JEDDAH -- On a table covered in a green sheet, two Saudi police officers pour out thousands of white amphetamine pills they have just seized from a neighbourhood in the Red Sea city of Jeddah.
The anti-narcotics agents had arrested three people carrying 28,000 Captagon tablets during a Tuesday (March 1) raid, part of the kingdom's efforts to crack down on dealers and smugglers of the amphetamine-type stimulant.
"The kingdom's authorities have in the past six years foiled attempts to smuggle more than 600 million amphetamine pills" coming from Lebanon alone, said General Directorate of Narcotics Control spokesman Maj. Mohammed al-Nujaidi.
He accused the "Hizbullah terrorist militia" of being "the main source smuggling them and manufacturing them".
According to the United Nations Office on Drugs and Crime (UNODC), Captagon has been manufactured mostly in Lebanon and Syria.
It has been widely used by combatants in Syria's war, where Hizbullah is fighting in support of the regime in clear violation of Lebanon's policy of dissociation from regional conflicts.
More than 25 million Captagon pills have been seized across the region since the start of the year, according to an AFP count.
"There have been different smuggling methods, including in fruits and vegetables, tyres, rocks, building materials and furniture," al-Nujaidi said.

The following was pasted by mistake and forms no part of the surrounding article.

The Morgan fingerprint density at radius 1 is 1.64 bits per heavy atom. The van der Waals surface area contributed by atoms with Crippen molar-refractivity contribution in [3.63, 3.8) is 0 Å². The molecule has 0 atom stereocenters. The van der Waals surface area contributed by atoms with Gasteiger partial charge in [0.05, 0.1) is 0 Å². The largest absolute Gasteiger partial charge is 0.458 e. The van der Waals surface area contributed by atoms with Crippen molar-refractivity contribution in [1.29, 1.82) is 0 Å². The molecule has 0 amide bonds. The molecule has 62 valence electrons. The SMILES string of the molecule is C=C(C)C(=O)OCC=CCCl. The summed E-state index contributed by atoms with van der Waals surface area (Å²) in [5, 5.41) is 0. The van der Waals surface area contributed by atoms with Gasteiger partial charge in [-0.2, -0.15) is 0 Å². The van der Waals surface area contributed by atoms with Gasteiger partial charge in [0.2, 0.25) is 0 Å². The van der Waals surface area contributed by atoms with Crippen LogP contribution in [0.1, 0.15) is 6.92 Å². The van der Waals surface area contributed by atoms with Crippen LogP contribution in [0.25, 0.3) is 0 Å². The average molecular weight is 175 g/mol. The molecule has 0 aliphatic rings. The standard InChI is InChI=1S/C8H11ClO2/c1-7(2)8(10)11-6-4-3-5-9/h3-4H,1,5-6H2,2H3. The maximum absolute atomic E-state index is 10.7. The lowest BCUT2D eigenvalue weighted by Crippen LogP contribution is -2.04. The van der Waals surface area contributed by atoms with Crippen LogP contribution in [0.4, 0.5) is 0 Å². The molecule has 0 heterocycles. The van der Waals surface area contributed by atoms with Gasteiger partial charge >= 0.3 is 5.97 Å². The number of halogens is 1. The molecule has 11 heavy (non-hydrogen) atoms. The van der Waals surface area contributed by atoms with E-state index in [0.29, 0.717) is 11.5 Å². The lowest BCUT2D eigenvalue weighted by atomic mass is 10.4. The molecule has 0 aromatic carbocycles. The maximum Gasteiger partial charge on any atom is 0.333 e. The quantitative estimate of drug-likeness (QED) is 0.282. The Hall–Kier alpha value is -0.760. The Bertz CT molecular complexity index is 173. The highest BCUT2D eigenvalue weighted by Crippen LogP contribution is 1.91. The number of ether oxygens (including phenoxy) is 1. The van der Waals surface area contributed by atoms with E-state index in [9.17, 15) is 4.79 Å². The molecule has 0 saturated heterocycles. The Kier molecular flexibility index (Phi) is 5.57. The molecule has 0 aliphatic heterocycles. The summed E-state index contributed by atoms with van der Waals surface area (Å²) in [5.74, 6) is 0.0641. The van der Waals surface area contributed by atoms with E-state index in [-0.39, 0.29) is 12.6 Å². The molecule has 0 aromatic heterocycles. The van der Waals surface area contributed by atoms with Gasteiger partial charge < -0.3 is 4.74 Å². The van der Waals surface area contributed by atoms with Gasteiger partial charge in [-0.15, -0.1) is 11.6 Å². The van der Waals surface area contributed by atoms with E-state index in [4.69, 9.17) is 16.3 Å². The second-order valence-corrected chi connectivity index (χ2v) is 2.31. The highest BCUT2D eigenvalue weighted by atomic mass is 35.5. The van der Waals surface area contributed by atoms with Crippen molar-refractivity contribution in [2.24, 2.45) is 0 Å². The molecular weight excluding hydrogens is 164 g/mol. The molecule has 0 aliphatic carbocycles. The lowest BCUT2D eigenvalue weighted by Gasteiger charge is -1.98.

In January, Lebanon said it intercepted a large quantity of Captagon hidden in a tea shipment bound for Saudi Arabia.
The pills, likely manufactured in Lebanon or Syria, were concealed in a seven-tonne shipment of tea at Beirut port, interior minister Bassam Mawlawi said.
Hizbullah's attempts to generate revenue for its fighters via illegal drug trafficking have undermined Lebanon's relationships with countries in the region and its ability to trade with them.
"Hizbullah puts its own interest ahead of the interests of the Lebanese people and the Lebanese state," Fathi al-Sayed of the Middle East Centre for Regional and Strategic Studies told Al-Mashareq last May.
Last April, the Saudi government suspended the import of fruits and vegetables from Lebanon after the seizure of more than five million Captagon pills hidden in fruit -- one in a series of smuggling attempts foiled last year by the Saudi authorities.
The kingdom seized more Captagon pills in the first quarter of 2021 than it did in all of 2019 and 2020, a Saudi official said.
According to the UNODC, Saudi Arabia reported the largest number of amphetamine seizures in the Middle East/Southwest Asia region from 2015-2019.
Shayaa al-Moussa, a customs agent at the Jeddah port, said that all shipments arriving in the kingdom are scanned via X-ray.
"And, in case of suspicion, the containers are transferred to be searched manually," he said.
Al-Nujaidi said Saudi authorities seized more than 119 million amphetamine pills last year in co-operation with partners including Malaysia, Kuwait and the United Arab Emirates (UAE).